Military police dogs
Programs Dedicated To Helping Working Police Dogs
Training Police Dogs for Work and what potential police dogs must have to be considered for police work
First, only dogs that have proven good temperaments are entered into training programs to become K-9 police dogs. Any German shepherd that displays signs of over-aggressiveness or an inability to focus and engage in their exercises is not right for this job of becoming a police dog. Moreover, a good candidate for becoming a K-9 or police dog must be 100 percent predictable and reliable because their future partner’s life can depend on it.
Before they begin training for police work, German shepherds must first master advanced obedience training. Next, they must pass agility training on an obstacle course and learn to track by scent and by sight. Once the dog masters all of those skills, it is time to learn the art of protection and apprehension. This is where a special trainer begins bite-work training with the dog, using a padded bite-sleeve. The German shepherd is taught how to knock down a perpetrator and keep them there by biting down on the person’s arm. This is called the bite-and-hold command.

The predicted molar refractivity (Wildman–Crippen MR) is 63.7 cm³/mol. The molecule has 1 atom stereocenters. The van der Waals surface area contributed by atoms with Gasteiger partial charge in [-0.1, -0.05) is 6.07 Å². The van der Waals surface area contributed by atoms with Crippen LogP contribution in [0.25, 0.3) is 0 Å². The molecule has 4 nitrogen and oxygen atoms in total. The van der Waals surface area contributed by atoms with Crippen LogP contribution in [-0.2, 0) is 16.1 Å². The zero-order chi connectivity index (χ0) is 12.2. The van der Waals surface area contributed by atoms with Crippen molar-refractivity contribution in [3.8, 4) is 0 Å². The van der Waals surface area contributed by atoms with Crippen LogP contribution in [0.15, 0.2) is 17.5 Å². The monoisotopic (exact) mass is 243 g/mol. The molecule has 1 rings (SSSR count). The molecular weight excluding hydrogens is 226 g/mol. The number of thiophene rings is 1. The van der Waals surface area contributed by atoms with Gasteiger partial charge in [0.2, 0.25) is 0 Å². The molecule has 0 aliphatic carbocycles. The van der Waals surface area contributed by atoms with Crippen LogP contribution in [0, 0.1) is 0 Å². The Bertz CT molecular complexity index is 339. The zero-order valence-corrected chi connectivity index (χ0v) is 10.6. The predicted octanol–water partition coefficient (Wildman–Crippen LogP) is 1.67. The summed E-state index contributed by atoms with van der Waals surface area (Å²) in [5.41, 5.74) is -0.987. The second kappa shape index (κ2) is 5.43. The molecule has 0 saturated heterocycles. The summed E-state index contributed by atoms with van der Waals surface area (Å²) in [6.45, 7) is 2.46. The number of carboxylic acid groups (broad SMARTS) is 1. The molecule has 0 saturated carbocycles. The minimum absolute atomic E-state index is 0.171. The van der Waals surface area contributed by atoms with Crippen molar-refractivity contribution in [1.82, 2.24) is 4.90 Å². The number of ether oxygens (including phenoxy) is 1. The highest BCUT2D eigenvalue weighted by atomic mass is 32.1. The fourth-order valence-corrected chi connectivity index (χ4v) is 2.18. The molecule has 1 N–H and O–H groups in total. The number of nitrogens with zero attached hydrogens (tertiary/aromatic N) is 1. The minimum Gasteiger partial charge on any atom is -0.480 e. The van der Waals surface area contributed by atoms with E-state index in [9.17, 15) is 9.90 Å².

Like any human police officer, a police dog works with the threat of getting shot or receiving other injury as part of their job. It is important for K-9 dogs to wear bullet-repelling safety vests, but some police departments are unable to find funds for them. Donations from the public are welcomed and appreciated.
Additionally, emergency and routine care needs come up. Police dogs need vaccinations, flea and tick treatment and regular exams. Thanks to the wonderful veterinarians and vet technical assistants who work for reduced rates or give their services free-of-charge, many K-9 dogs recover from injuries and continue to work at safeguarding the public.
Furthermore, police dogs must stay in shape with regular exercise just like any other athlete. Accidents are more likely to happen to a dog that does not receive ongoing training, exercise and warm-ups. The National Police Dog Foundation (NPDF) helps K-9 handlers by being their ally and advocate for medical concerns like snakebite, all types of wounds and accidental drug ingestion, among other hazards. The NPDF can also assist an officer at finding the closest veterinarian who provides free or greatly reduced fees for medical emergencies.